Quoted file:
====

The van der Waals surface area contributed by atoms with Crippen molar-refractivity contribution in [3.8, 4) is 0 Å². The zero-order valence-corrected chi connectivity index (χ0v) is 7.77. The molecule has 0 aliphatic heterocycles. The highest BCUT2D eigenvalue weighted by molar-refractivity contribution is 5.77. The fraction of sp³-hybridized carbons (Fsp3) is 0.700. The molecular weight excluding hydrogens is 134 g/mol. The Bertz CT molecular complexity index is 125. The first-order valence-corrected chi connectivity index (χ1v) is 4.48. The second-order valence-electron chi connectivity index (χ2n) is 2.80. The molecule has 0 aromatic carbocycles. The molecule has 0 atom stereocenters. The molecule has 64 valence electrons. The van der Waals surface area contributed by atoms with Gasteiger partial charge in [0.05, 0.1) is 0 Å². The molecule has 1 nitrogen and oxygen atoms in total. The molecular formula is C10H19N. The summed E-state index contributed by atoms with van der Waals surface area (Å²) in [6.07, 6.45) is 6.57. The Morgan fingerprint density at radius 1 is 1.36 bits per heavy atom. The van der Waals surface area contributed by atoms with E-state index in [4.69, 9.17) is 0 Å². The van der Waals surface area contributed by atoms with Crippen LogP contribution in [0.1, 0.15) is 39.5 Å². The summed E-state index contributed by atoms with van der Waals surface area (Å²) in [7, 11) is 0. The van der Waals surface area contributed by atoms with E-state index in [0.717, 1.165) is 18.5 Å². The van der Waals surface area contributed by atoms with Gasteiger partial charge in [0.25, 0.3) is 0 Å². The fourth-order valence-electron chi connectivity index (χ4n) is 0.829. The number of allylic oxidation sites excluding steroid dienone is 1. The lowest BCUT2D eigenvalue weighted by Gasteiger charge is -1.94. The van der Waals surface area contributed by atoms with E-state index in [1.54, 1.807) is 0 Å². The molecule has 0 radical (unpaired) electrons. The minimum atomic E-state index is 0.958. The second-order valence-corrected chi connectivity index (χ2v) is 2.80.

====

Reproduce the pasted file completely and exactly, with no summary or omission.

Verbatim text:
The van der Waals surface area contributed by atoms with Crippen molar-refractivity contribution in [3.8, 4) is 0 Å². The zero-order valence-corrected chi connectivity index (χ0v) is 7.77. The molecule has 0 aliphatic heterocycles. The highest BCUT2D eigenvalue weighted by molar-refractivity contribution is 5.77. The fraction of sp³-hybridized carbons (Fsp3) is 0.700. The molecular weight excluding hydrogens is 134 g/mol. The Bertz CT molecular complexity index is 125. The first-order valence-corrected chi connectivity index (χ1v) is 4.48. The second-order valence-electron chi connectivity index (χ2n) is 2.80. The molecule has 0 aromatic carbocycles. The molecule has 0 atom stereocenters. The molecule has 64 valence electrons. The van der Waals surface area contributed by atoms with Gasteiger partial charge in [0.05, 0.1) is 0 Å². The molecule has 1 nitrogen and oxygen atoms in total. The molecular formula is C10H19N. The summed E-state index contributed by atoms with van der Waals surface area (Å²) in [6.07, 6.45) is 6.57. The Morgan fingerprint density at radius 1 is 1.36 bits per heavy atom. The van der Waals surface area contributed by atoms with E-state index in [4.69, 9.17) is 0 Å². The van der Waals surface area contributed by atoms with Crippen LogP contribution in [0.1, 0.15) is 39.5 Å². The summed E-state index contributed by atoms with van der Waals surface area (Å²) in [7, 11) is 0. The van der Waals surface area contributed by atoms with E-state index in [0.717, 1.165) is 18.5 Å². The van der Waals surface area contributed by atoms with Gasteiger partial charge in [0.25, 0.3) is 0 Å². The fourth-order valence-electron chi connectivity index (χ4n) is 0.829. The number of allylic oxidation sites excluding steroid dienone is 1. The lowest BCUT2D eigenvalue weighted by Gasteiger charge is -1.94. The van der Waals surface area contributed by atoms with E-state index in [1.54, 1.807) is 0 Å². The molecule has 0 radical (unpaired) electrons. The minimum atomic E-state index is 0.958. The second-order valence-corrected chi connectivity index (χ2v) is 2.80.